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The next corollary applies Corollary 11.1 together with the fact that the full binary tree of height h has more nodes than any other binary tree of height h. Corollary 11.3 In any binary tree of height h, h + 1 n 2h+1 1 and lg n h where n is the number of its nodes. n 1
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IDENTITY, EQUALITY, AND ISOMORPHISM In a computer, two objects are identically equal if they occupy the same space in memory, so they have the same address. In other words, there really only one object, but with two different names. That meaning of equality is reflected in Java by the equality operator. If x and y are references to objects, then the condition (x == y) will be true only if x and y both refer to the same object. But the normal concept of equality in mathematics is that the two things have the same value. This distinction is handled in Java by the equals() method, defined in the Object class (see 4) and thus inherited by every class. As defined there, it has the same effect as the equals operator: x.equals(y) means x == y. But that equals() method is intended to be overridden in subclasses so that it will return true not only when the two objects are identically equal, but also when they are separate objects that are the same in whatever sense the class designer intends. For example, x.equals(y) could be defined to be true for distinct instances x and y of Point class if they have the same coordinates. EXAMPLE 11.6 Testing Equality of Strings
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public class TestStringEquality { static public void main(String[] args) { String x = new String("ABCDE"); String y = new String("ABCDE"); System.out.println("x = " + x); System.out.println("y = " + y); System.out.println("(x == y) = " + (x == y)); System.out.println("x.equals(y) = " + x.equals(y)); } }
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The output is:
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x = ABCDE y = ABCDE (x == y) = false x.equals(y) = true Here, the two objects x and y (or, more precisely, the two objects that are referenced by the reference variables x and y) are different objects, occupying different memory locations, so they are not identically equal: (x == y) evaluates to false at line 7. But they do both have the same contents, so they are mathematically equal, and x.equals(y) evaluates to true at line 8.
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The distinction between identical equality and mathematical equality exists in Java only for reference variables (i.e., only for objects). For all variables of primitive types, the equality operator tests for mathematical equality.
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Data structures have both content and structure. So it is possible for two data structures to have equal contents (i.e., have the same contents) but be organized differently. For example, two arrays could both contain the three numbers 22, 44, and 88, but in different orders. EXAMPLE 11.7 Testing Equality of Arrays
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public class TestArraysEquality { public static void main(String[] args) { int[] x = { 22, 44, 88 }; int[] y = { 88, 44, 22 }; ch02.ex02.DuplicatingArrays.print(x); ch02.ex02.DuplicatingArrays.print(y); System.out.println("Arrays.equals(x, y) = " + Arrays.equals(x, y)); Arrays.sort(x); Arrays.sort(y); ch02.ex02.DuplicatingArrays.print(x); ch02.ex02.DuplicatingArrays.print(y); System.out.println("Arrays.equals(x, y) = " + Arrays.equals(x, y)); } }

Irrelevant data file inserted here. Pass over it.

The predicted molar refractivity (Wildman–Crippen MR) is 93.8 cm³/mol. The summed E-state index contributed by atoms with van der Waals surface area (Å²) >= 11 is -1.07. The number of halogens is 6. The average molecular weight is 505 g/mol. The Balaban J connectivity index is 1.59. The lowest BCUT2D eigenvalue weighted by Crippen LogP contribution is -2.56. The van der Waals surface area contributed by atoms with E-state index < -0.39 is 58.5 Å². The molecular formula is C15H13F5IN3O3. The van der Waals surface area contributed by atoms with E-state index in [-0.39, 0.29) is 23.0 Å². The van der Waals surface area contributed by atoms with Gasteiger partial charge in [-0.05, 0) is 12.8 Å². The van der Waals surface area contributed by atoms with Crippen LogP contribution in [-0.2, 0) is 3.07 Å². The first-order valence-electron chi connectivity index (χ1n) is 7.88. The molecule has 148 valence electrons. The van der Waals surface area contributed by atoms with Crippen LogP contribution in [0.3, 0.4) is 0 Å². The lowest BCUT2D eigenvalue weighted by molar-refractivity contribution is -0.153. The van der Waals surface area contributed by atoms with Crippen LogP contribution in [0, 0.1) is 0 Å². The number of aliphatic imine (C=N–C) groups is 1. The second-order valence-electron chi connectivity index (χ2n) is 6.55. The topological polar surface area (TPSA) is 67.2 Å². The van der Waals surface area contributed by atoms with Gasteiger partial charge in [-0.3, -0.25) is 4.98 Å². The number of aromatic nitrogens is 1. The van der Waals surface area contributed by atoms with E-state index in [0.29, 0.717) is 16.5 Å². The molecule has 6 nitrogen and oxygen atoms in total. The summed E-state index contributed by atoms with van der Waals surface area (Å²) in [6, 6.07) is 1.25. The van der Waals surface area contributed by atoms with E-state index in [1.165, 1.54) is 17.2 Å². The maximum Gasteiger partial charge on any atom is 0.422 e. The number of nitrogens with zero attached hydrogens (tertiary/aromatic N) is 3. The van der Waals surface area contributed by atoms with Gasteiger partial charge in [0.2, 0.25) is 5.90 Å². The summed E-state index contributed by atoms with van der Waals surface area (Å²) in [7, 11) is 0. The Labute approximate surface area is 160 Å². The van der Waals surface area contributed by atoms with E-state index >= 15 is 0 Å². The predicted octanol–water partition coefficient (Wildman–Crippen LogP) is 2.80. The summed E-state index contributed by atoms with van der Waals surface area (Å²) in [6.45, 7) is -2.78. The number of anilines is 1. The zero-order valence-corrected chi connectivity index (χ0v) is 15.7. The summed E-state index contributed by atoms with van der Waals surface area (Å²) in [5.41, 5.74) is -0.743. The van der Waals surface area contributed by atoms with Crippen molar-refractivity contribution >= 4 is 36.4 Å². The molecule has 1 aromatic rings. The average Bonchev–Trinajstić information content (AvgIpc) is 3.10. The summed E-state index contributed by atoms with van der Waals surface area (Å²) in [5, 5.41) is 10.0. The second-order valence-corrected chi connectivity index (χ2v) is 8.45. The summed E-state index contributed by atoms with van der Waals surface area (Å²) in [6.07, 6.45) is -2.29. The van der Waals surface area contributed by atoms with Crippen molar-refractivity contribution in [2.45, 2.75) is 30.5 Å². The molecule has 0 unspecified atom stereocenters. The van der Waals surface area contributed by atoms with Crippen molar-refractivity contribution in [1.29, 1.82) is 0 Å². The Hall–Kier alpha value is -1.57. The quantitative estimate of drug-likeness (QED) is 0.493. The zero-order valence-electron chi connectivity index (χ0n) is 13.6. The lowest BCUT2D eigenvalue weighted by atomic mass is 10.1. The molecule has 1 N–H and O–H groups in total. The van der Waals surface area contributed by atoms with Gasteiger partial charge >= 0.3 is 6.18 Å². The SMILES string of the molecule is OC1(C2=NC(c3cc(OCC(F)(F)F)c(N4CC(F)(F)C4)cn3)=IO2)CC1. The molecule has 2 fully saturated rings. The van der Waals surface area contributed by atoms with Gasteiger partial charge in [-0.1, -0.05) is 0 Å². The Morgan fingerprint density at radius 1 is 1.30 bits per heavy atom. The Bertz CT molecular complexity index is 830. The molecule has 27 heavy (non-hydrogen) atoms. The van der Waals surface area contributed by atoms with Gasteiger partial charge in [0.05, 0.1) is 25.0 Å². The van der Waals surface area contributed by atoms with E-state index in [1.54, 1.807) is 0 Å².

The output it:
{22, 44, 88} {88, 44, 22} Arrays.equals(x, y) = false {22, 44, 88} {22, 44, 88} Arrays.equals(x, y) = true This shows that the java.util.Arrays.equal() method requires not only the same contents for
arrays to be equal, but also in the same order, as would be expected.
Equality is a weaker relation than identity: Identical objects are always equal, but equal objects may not be identical; they could be distinct. Equality of data structures means the same structure and the same contents in the same order. A weaker kind of reflexive relation is isomorphism. Two data structures are isomorphic if they have the same structure. This concept is used when the data part of the data structure is irrelevant. Two arrays are isomorphic if they have the same length. Two trees are isomorphic if one tree can be rearranged to match the other. More formally, T1 is isomorphic to T2 (sometimes written T1 T2 ) if there is a one-to-one mapping (an isomorphism) between them that preserves parent-child relationship between all nodes. EXAMPLE 11.8 Isomorphic Trees
As unordered trees, Tree 1 and Tree 2 in Figure 11.7 are isomorphic, but not equal. However, Tree 3 is not isomorphic to either of the other two trees because it has only three leaves; the other two trees each have four leaves:Tthat s a different structure. That distinction leads fairly easily to a formal deduction that there is no isomorphism between Tree 1 and Tree 3. As ordered trees, Tree 1 is not isomorphic to Tree 2 because their roots left-most subtrees have different sizes. The left-most subtree in Tree 1 has three nodes, while that of Tree 2 has only two nodes. That distinction also leads fairly easily to a formal deduction that no isomorphism between Tree 1 and Tree 2 can exist.
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